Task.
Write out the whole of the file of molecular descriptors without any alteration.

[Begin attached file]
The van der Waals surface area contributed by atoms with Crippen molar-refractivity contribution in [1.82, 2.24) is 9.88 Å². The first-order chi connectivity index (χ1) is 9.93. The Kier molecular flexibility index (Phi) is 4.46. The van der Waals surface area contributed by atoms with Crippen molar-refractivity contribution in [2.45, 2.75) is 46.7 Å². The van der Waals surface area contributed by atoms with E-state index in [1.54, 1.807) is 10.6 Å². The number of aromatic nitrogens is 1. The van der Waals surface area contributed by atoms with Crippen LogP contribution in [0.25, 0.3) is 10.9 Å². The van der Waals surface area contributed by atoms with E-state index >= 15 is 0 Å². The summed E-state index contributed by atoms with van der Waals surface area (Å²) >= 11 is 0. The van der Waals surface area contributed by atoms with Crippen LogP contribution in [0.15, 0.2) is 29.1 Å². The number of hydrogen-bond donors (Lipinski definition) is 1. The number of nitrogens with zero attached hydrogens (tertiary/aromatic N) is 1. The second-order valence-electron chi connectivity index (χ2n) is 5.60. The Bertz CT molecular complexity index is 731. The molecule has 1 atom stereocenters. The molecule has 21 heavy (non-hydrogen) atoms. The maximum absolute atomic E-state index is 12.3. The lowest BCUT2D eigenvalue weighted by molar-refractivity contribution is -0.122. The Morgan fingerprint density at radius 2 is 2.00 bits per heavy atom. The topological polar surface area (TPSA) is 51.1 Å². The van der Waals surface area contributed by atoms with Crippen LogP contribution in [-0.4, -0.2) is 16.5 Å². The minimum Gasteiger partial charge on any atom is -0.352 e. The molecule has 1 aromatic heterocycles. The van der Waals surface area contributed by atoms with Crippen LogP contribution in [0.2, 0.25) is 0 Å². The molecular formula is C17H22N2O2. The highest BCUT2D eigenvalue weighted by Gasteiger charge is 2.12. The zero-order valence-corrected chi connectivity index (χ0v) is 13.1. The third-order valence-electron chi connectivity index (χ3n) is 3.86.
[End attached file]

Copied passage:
The van der Waals surface area contributed by atoms with Crippen molar-refractivity contribution in [1.82, 2.24) is 9.88 Å². The first-order chi connectivity index (χ1) is 9.93. The Kier molecular flexibility index (Phi) is 4.46. The van der Waals surface area contributed by atoms with Crippen molar-refractivity contribution in [2.45, 2.75) is 46.7 Å². The van der Waals surface area contributed by atoms with E-state index in [1.54, 1.807) is 10.6 Å². The number of aromatic nitrogens is 1. The van der Waals surface area contributed by atoms with Crippen LogP contribution in [0.25, 0.3) is 10.9 Å². The van der Waals surface area contributed by atoms with E-state index >= 15 is 0 Å². The summed E-state index contributed by atoms with van der Waals surface area (Å²) >= 11 is 0. The van der Waals surface area contributed by atoms with Crippen LogP contribution in [0.15, 0.2) is 29.1 Å². The number of hydrogen-bond donors (Lipinski definition) is 1. The number of nitrogens with zero attached hydrogens (tertiary/aromatic N) is 1. The second-order valence-electron chi connectivity index (χ2n) is 5.60. The Bertz CT molecular complexity index is 731. The molecule has 1 atom stereocenters. The molecule has 21 heavy (non-hydrogen) atoms. The maximum absolute atomic E-state index is 12.3. The lowest BCUT2D eigenvalue weighted by molar-refractivity contribution is -0.122. The Morgan fingerprint density at radius 2 is 2.00 bits per heavy atom. The topological polar surface area (TPSA) is 51.1 Å². The van der Waals surface area contributed by atoms with Crippen LogP contribution in [-0.4, -0.2) is 16.5 Å². The minimum Gasteiger partial charge on any atom is -0.352 e. The molecule has 1 aromatic heterocycles. The van der Waals surface area contributed by atoms with Crippen LogP contribution in [0.2, 0.25) is 0 Å². The molecular formula is C17H22N2O2. The highest BCUT2D eigenvalue weighted by Gasteiger charge is 2.12. The zero-order valence-corrected chi connectivity index (χ0v) is 13.1. The third-order valence-electron chi connectivity index (χ3n) is 3.86.